It is curious that, at the height of the consolidation of New Technologies in our lives, where educational tools such as tablets, electronic books, and computer games are no longer strange, an accounting instrument invented thousands of years ago is once again drawing attention: the abacus.
Why is the abacus so important?
Because the abacus is one of the most complete tools that exist to develop the potential of children and, at the same time, teach them to perform basic calculations using it.
Precisely in these times, dominated by technology and where we all have calculators at hand, on our mobile or computer, practicing calculation with the abacus is one of the best activities that your child can do to complete this specific skill that is being forgotten.
Using the abacus you can not only perform addition and subtraction, as many people know but also multiply, divide, calculate roots and powers. With the advantage that knowing how to handle it correctly, it would take much less time than using the classic algorithms that we were taught in school.
What mathematical operations can be performed with the abacus?
The abacus was invented thousands of years ago and allows advanced mathematical operations simply by giving different weights or values to each of the balls or tokens depending on the position they occupy. What we call balls or chips is also called beads or toroidal elements. We will call them tokens.
Types of existing abacuses
Different types and classes of abacus evolved from the original abacus, which is named after the country in which they were used:
Chinese abacus or Suan-pan
It is made up of vertical rods, where each of the rods crosses two areas, in the upper one there are two toroidal elements or tokens, in the lower one there are five.
Japanese abacus or soroban
It is an evolution of the Chinese abacus, it had the same arrangement of tiles but one from the upper area and one from the bottom were eliminated, leaving one and four tiles. This allowed the most basic mathematical operations to be performed more quickly. This is the most effective, popular abacus that we will focus on later.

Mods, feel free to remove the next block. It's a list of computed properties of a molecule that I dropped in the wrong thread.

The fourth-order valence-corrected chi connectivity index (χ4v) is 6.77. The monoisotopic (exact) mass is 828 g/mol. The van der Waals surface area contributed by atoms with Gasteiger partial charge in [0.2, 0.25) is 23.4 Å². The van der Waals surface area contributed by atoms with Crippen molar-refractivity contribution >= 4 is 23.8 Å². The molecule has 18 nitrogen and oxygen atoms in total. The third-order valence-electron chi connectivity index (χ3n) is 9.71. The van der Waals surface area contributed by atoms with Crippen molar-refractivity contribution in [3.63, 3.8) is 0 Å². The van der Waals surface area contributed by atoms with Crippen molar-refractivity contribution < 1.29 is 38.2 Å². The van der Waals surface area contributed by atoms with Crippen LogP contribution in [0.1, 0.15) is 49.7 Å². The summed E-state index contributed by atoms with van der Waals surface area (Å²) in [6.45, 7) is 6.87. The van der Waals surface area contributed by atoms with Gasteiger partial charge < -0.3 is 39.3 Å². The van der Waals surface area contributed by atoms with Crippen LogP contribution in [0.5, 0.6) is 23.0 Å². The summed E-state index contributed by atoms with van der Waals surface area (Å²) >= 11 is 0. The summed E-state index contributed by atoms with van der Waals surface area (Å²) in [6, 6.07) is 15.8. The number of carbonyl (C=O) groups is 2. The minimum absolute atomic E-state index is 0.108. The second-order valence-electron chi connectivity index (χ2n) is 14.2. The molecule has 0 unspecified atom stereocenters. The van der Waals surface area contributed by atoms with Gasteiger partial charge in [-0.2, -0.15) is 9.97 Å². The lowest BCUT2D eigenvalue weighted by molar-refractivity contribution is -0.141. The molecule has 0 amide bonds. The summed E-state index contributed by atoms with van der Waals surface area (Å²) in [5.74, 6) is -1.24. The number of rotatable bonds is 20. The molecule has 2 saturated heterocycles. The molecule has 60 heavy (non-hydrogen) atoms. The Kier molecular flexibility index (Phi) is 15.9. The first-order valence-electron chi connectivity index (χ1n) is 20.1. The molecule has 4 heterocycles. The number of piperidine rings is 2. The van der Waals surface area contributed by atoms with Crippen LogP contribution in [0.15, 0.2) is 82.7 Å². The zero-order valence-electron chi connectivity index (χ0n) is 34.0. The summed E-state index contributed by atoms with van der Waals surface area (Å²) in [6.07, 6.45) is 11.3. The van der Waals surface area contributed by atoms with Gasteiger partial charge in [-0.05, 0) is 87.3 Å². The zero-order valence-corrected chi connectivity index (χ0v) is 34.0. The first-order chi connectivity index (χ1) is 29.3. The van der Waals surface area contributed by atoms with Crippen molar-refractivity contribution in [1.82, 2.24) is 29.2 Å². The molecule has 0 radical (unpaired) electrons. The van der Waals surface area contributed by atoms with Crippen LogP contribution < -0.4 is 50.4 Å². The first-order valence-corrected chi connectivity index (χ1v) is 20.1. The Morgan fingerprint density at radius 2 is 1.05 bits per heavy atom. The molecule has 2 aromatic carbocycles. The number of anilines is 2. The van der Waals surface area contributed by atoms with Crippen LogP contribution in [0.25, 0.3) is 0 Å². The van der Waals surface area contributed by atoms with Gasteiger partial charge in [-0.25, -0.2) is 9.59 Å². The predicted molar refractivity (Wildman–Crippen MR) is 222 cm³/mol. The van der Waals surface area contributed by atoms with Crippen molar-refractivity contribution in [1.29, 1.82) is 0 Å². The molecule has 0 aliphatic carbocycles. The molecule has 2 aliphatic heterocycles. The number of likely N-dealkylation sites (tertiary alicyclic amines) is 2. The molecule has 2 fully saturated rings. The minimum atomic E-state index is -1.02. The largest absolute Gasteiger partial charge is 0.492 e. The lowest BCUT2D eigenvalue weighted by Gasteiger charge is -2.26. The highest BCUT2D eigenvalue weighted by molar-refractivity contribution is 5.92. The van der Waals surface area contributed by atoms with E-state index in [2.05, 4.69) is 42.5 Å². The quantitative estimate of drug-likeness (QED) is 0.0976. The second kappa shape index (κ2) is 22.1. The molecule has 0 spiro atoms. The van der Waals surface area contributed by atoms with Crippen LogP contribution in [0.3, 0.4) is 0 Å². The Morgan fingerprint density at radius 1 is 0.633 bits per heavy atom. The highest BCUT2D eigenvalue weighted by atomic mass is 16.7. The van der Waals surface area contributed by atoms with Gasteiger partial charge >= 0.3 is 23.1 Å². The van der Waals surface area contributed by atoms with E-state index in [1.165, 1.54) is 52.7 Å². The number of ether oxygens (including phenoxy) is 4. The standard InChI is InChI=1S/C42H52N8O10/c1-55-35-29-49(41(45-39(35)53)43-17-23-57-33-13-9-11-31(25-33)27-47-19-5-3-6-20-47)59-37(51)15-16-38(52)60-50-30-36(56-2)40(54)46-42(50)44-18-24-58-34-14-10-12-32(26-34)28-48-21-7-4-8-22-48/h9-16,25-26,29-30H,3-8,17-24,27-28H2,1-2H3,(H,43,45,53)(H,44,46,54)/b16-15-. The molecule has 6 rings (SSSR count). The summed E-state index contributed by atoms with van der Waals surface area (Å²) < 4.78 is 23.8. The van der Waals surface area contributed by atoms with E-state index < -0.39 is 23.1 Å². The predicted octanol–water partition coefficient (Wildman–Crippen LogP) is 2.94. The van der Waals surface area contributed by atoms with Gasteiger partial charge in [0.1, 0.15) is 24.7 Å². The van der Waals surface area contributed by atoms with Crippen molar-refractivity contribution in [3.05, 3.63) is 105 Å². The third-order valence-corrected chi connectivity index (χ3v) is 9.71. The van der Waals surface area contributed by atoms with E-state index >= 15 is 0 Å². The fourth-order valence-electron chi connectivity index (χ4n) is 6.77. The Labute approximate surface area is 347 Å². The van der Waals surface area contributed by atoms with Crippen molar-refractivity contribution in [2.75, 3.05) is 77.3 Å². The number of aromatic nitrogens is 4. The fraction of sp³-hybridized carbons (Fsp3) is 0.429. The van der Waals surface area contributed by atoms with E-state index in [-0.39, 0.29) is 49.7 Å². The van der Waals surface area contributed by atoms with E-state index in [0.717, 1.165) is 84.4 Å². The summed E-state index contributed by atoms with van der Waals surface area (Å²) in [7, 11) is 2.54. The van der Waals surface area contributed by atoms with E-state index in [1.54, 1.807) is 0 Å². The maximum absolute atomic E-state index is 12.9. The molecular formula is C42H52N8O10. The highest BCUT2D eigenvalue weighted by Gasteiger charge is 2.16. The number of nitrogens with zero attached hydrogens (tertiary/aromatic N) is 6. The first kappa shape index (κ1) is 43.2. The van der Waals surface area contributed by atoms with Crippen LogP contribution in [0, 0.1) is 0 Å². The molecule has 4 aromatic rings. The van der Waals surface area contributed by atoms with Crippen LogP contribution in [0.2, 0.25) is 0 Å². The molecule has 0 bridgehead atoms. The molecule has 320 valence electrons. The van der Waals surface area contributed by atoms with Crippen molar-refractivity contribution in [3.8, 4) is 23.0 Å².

Unlike the previous ones, it is made up of horizontal rods, with ten pieces without any type of separation zone between them. Only, in some abaci, the two central tiles have different colors to help visually manipulate them.
How is the calculation done with the abacus?
Zero on the abacus is achieved with all the tiles in the upper and lower area away from the central bar, also called the results bar.
To add units, we must push the tabs located on the first vertical rod towards the results bar, starting from the right.
At the bottom there are four tiles, if we raise a tile we have a one, if we raise another we have a two, so on until we reach four because at the bottom there are only four tiles.
The token worth five units is at the top. Therefore, we lower this one and we lower the four chips that we had raised before. If we need a seven, we will have the chip in the upper zone, which is worth five, in the central results zone, and two chips in the lower zone, with a unit value, also in the central zone.
What skills or benefits do you develop with the abacus?
The calculation using the abacus allows us to relax our mind, approach the calculation from a different perspective than our rigid classical algorithm learned in school. In addition, the calculation speed is increased, since by using physical elements we better visualize the mathematical operation.
Apart from the fact that the use of abacus allows it to face considerable calculation challenges, it provides many more advantages, depending on how we approach its handling. The most complete exercise is when mathematical operations are carried out without the use of a physical abacus but by means of a mental or imaginary one. These are all the advantages or skills that are developed with the abacus:
● It trains mental resistance and concentration as it is a very demanding activity in cognitive resources. It requires mindfulness during this period of time and this is trained.
● If you choose to dictate mathematical operations to the child, in this case, we reinforce auditory retention and memory, expanding another horizon.
● It forces you to reconstruct all the movements of pieces up and down in the mind, reinforcing the spatial orientation.
● Develops visual or photographic visualization and memory by having to remember the position of the tiles and the calculation to be performed. This exercise is very useful to “think in pictures” and to stimulate the visual learning that we talk about so much here.
● Develops manual skills or fine motor skills by handling beads at high speed.
● It is suitable for the blind or children with visual problems, they can feel the beads, manipulate them and compose the scene or mathematical operation.
● It allows to development of greater interhemispheric integration, both cerebral hemispheres work at the same time coordinated. Both the left (logical, analytical, and methodical), and the right (creative and imaginative).
● It makes mathematics easier to learn by stopping abstracting it and turning it into something physical that they can manipulate. In fact, the abacus was the main instrument with which mathematics was taught during ancient times. Currently, in Japan, it is still used in shops in towns where the technology has not yet arrived.
● And in general, it develops mental capacities and faculties, thus reinforcing self-esteem.
After all of the above, you now understand why we consider this activity as one of the most complete that exists for our children and why we recommend it.